rack and wait. Make sure you pour the sauce to
completely cover all bananas to savour the taste of
each bite you take.

Myanmar peoples often use banana
as a dessert and have special recipes
for the banana flowers.
Myanmar & Bananas
Banana Flower Salad
• 1 lime, cut in half
• 1 banana blossom
• 1 small green papaya, peeled, deseeded then shaved or
• 1 carrot, shredded
• 120 g(4½ oz/1½ cups) bean sprouts
• 2 tsp shaved palm sugar
• 1 small red chilli, finely sliced
• 40 g(1½ oz/¼ cup) roasted peanuts, roughly chopped
• 2 tbsp crispy fried shallots
• Small handful of mint, shredded
• Small handful of Vietnamese mint, shredded
• Lime and garlic dressing
• 3 tsp shaved palm sugar
• 1 garlic clove, crushed
• 2 tbsp vegan fish sauce
• 1 tbsp lime juice
• Peel away the outer purple leaves from the banana
blossom, until you get to the pale heart. Shred the
blossom heart finely and immediately place in the bowl
of lime water. Leave to soak for about 30 minutes.
• Combine the dressing ingredients in a small bowl,
add 100 ml (3½ fl oz) water and stir until the sugar has
dissolved. Set aside.
• In a large bowl, combine the papaya, carrot and
sprouts. Add the soaked and drained banana blossom
and toss with the palm sugar
. Set aside for 15 minutes
for the mixture to wilt slightly.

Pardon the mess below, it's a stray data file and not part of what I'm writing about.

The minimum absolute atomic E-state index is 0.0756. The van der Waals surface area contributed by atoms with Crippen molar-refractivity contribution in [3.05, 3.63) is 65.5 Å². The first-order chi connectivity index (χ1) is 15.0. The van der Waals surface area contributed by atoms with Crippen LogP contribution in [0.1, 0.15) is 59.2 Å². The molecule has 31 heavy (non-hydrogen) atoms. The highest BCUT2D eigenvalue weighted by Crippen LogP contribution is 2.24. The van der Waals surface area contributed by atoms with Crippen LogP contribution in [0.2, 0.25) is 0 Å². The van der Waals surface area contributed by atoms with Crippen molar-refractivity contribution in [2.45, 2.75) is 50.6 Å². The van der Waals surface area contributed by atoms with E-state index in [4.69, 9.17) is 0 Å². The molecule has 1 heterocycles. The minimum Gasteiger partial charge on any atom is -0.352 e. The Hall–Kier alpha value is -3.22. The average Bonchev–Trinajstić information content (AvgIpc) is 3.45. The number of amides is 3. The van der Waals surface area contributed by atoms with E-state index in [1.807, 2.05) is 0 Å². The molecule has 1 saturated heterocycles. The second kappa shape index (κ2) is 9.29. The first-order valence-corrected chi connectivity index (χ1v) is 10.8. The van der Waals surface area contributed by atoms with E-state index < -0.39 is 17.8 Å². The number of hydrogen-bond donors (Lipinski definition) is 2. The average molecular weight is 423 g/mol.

• Add the chilli, half the peanuts and half the fried
shallots. Add all the mint. Drizzle with the dressing and
toss gently to combine.
• Pile onto a serving plate, scatter with the remaining
peanuts and fried shallots and ser
ve straight away.

Somalia & bananas
In Somalia, bananas are a main food with
most meals including rice and spaghetti.
The local variety has a strong smell.
Somali Banana Fritters (Kutumbow Moos)
• 1 cup milk
• 1 egg
• 2 bananas, mashed
• 1 teaspoon vanilla
• 2 ½ cups all purpose flour
• 3 teaspoons baking powder
• ¼ cup sugar
• pinch of salt
• ½ teaspoon cinnamon
• ½ teaspoon cardamom
• Vegetable oil for frying
• Powdered sugar for sprinkling
• Place all the ingredients except for the oil and
powdered sugar in a bowl and mix into a thick batter
with mixer.
• Batter should be thick and sticky. Add more flour if it is
unny. Let batter sit while heating oil.
• Pour vegetable oil into a heavy pan or pot, to a depth of
at least 1 inch and heat to 350 degrees Fahrenheit.
• Dip the handle of a wooden spoon or a wooden
chopstick into the oil. If the oil starts steadily bubbling,
then the oil is hot enough for fr
• Drop spoonfuls of dough into the heated oil. Large
dough spoonfuls may not cook through very well.
• Let dough cook until light brown, flipping once if they
do not flip themselves.
• Remove fritters from oil with a slotted spoon and drain
on a plate or cooling rack lined with double-thickness
of paper towels.
• Let cool and sprinkle with powdered sugar for serving.

The other especially important plant in Samoa is the
Taro. The tuber of the plant is eaten. It has a brown
skin but is pink, white or purple like flesh. Taro has a
starchy texture and is kind of gluey when cooked.
Oceania Foods- Taro
Talo’ - Formal pronouciation, ‘Kalo’ - Informal (Taro)
In Samoan, a word for earth is ‘Le lalolagi’ which
translates as ‘to look at the sky’.
In Melbourne, taro is not commonly found
in nurseries, but rather shared amongst the
community. Our elder, Aokuso has been
keeping a crop of taro going for years and